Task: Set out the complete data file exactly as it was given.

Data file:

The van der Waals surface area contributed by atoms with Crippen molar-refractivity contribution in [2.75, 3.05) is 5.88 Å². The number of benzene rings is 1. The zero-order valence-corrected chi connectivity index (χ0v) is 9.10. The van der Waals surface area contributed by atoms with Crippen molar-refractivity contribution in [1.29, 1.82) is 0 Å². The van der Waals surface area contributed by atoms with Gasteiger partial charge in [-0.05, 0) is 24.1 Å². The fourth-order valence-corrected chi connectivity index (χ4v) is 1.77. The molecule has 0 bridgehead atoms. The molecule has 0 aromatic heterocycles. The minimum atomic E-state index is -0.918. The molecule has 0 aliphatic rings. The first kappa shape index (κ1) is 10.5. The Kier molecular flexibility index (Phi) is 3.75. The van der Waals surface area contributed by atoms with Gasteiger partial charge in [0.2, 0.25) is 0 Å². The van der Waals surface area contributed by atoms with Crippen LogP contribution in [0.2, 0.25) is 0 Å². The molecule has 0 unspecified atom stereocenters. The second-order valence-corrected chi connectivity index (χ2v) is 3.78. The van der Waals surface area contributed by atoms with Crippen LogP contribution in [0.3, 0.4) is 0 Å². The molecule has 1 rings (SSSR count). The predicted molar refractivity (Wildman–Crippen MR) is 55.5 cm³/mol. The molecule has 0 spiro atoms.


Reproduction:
The van der Waals surface area contributed by atoms with Crippen molar-refractivity contribution in [2.75, 3.05) is 5.88 Å². The number of benzene rings is 1. The zero-order valence-corrected chi connectivity index (χ0v) is 9.10. The van der Waals surface area contributed by atoms with Crippen molar-refractivity contribution in [1.29, 1.82) is 0 Å². The van der Waals surface area contributed by atoms with Gasteiger partial charge in [-0.05, 0) is 24.1 Å². The fourth-order valence-corrected chi connectivity index (χ4v) is 1.77. The molecule has 0 bridgehead atoms. The molecule has 0 aromatic heterocycles. The minimum atomic E-state index is -0.918. The molecule has 0 aliphatic rings. The first kappa shape index (κ1) is 10.5. The Kier molecular flexibility index (Phi) is 3.75. The van der Waals surface area contributed by atoms with Gasteiger partial charge in [0.2, 0.25) is 0 Å². The van der Waals surface area contributed by atoms with Crippen LogP contribution in [0.2, 0.25) is 0 Å². The molecule has 0 unspecified atom stereocenters. The second-order valence-corrected chi connectivity index (χ2v) is 3.78. The van der Waals surface area contributed by atoms with Crippen LogP contribution in [0.3, 0.4) is 0 Å². The molecule has 1 rings (SSSR count). The predicted molar refractivity (Wildman–Crippen MR) is 55.5 cm³/mol. The molecule has 0 spiro atoms.